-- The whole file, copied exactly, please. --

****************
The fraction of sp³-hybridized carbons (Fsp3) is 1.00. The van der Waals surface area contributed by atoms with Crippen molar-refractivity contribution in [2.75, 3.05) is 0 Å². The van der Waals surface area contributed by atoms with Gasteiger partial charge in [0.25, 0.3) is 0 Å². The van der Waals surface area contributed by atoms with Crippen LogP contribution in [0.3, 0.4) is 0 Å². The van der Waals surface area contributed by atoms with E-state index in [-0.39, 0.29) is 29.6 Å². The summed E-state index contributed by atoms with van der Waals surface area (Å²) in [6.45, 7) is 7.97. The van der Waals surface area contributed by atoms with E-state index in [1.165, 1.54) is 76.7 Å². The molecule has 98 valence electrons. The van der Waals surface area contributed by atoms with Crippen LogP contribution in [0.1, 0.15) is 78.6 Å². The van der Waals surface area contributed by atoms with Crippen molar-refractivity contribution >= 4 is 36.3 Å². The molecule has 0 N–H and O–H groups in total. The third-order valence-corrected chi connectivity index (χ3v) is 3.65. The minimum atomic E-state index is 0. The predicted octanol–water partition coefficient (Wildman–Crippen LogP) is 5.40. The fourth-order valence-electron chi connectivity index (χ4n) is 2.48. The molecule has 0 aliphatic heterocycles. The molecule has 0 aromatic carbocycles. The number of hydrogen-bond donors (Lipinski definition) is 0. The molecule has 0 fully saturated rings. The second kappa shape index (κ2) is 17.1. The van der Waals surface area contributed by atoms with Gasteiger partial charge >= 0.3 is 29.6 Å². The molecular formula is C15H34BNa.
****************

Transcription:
The fraction of sp³-hybridized carbons (Fsp3) is 1.00. The van der Waals surface area contributed by atoms with Crippen molar-refractivity contribution in [2.75, 3.05) is 0 Å². The van der Waals surface area contributed by atoms with Gasteiger partial charge in [0.25, 0.3) is 0 Å². The van der Waals surface area contributed by atoms with Crippen LogP contribution in [0.3, 0.4) is 0 Å². The van der Waals surface area contributed by atoms with E-state index in [-0.39, 0.29) is 29.6 Å². The summed E-state index contributed by atoms with van der Waals surface area (Å²) in [6.45, 7) is 7.97. The van der Waals surface area contributed by atoms with E-state index in [1.165, 1.54) is 76.7 Å². The molecule has 98 valence electrons. The van der Waals surface area contributed by atoms with Crippen LogP contribution in [0.1, 0.15) is 78.6 Å². The van der Waals surface area contributed by atoms with Crippen molar-refractivity contribution >= 4 is 36.3 Å². The molecule has 0 N–H and O–H groups in total. The third-order valence-corrected chi connectivity index (χ3v) is 3.65. The minimum atomic E-state index is 0. The predicted octanol–water partition coefficient (Wildman–Crippen LogP) is 5.40. The fourth-order valence-electron chi connectivity index (χ4n) is 2.48. The molecule has 0 aliphatic heterocycles. The molecule has 0 aromatic carbocycles. The number of hydrogen-bond donors (Lipinski definition) is 0. The molecule has 0 fully saturated rings. The second kappa shape index (κ2) is 17.1. The van der Waals surface area contributed by atoms with Gasteiger partial charge >= 0.3 is 29.6 Å². The molecular formula is C15H34BNa.